Jun 1673: William Bassett was appointed the administrator of his mother Ann Burt's estate, and also served as her guardian.

15 Apr 1675: Benjamin Chadwell of Lynn, husbandman, with the consent of Eliabeth his wife, sold to William Bassett of Lynn, husbandman, eight acres of salt marsh in Rumney Marsh.

20 Oct 1675: William Bassett is listed as a Sergeant, and on 1 Dec 1675, he is listed in Capt. Joseph Gardner's company on the expedition against the Naragansett. (The source credits William Sr. with this rank and activity; however, his son William would have been old enough at this time to have been the William Bassett in question although this source does not suggest that the William Bassett named is anyone other than William Bassett, Sr..

30 Nov 1675 and 25 Jun 1678: "Sgt. William Bassett" is again listed on the Petit jury.

1677: William takes the oath of fidelity (designating him as a "freeman". This oath is taken again in 1678.

Jun 1678: Sgt. William Bassett is named on a Committee to lay out a cartway.

28 Jun 1680: Thomas Wheeler of Sonington, yeoman, sold to William Bassett Sr. of Lynn, yeoman, nine acres of fresh marsh.

04 Dec 1680: William serves on the Coroner's jury.

1682: An aacount of work done on a bridge in Lynn included payment to William Bassett Sr. for "his boat one day."

29 Jun 1682: William Bassett is listed as "Quartermaster".

28 Jun 1682: William Bassett has attained the rank of "Ensign".

25 Nov 1684: William Bassett Sr. against sits on the Essex Grand Jury.

04 Jun 1685: The General Court answered a petition by William Bassett and others of Lynn, Reading, Beverly, and Hingham, by granting a tract of land "in the Nipmug country, of eight miles square, for their encouragement and Others that were serviceable to the country in the late Indian War." (No settlement was made on this grand until in 1728, many of the petioners were among those granted land at Narragansett Township No. 3, now Amherst, New Hampshire. William Bassett's grant was claimed by "William Bassett, grandson."

11 Nov 1689: "He was probably the Captain William Bassett who was of a council of war with Major Benjamin Church at Scarborough, Main (Essex Antiquarian 7:77 citing an unknown source).

10 Jul 1690: William and Sarah Bassett of Lynn sold to John Bancroft of Lynn three acres of meadow.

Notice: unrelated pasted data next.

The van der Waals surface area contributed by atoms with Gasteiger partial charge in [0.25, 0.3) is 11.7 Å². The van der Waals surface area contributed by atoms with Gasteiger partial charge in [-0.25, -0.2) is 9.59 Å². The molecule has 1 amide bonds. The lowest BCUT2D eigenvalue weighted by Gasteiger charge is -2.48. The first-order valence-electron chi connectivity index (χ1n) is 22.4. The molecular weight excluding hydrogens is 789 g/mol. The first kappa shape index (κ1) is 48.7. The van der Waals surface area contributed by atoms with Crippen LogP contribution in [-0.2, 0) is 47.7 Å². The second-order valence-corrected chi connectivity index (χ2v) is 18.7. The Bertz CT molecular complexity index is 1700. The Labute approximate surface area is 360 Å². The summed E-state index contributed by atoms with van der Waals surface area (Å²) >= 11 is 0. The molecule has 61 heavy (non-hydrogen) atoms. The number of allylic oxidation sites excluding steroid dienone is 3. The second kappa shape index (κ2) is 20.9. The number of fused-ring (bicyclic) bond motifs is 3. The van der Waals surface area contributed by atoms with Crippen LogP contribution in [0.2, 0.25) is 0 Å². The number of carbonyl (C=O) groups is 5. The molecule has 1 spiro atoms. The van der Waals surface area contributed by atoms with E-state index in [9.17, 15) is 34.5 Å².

09 Jul 1691: In a deed recorded on this day, William Bassett, Sr. of Lynn, yeoman, and Sarah his wife sold to William Bassett Jr. of Lynn, "his son," ten acres of land in two parcels in Lynn. This entry indicates that his wife Sarah was still living on this date in 1691.

20 Feb 1701: William Bassett wrote and signed his will.

22 May 1703: William Bassett's will was proved, indicated he had died by this time.

11 Nov 1689: "He was probably the Captain William Bassett who was of a council of war with Major Benjamin Church at Scarborough, Main (Essex Antiquarian 7:77 citing an unknown source).

10 Jul 1690: William and Sarah Bassett of Lynn sold to John Bancroft of Lynn three acres of meadow.

09 Jul 1691: In a deed recorded on this day, William Bassett, Sr. of Lynn, yeoman, and Sarah his wife sold to William Bassett Jr. of Lynn, "his son," ten acres of land in two parcels in Lynn. This entry indicates that his wife Sarah was still living on this date in 1691.

20 Feb 1701: William Bassett wrote and signed his will.

22 May 1703: William Bassett's will was proved, indicated he had died by this time.

 

 

 

The Salem Witch Trials

Three of William’s adult children were victims of the horrendous travesty of the Salem witch trials which occurred in 1692.

Elizabeth Proctor’s husband John Proctor, was 20 years or so older than she and a prosperous farmer in the community. She was his third wife and brought with him to the household some of the children of his earlier marriages.  John had 4 children with his first wife Martha Giddens, who died in 1659; 6 with his second wife Elizabeth Thorndike who died in 1736,Together Elizabeth and John had six children of their own.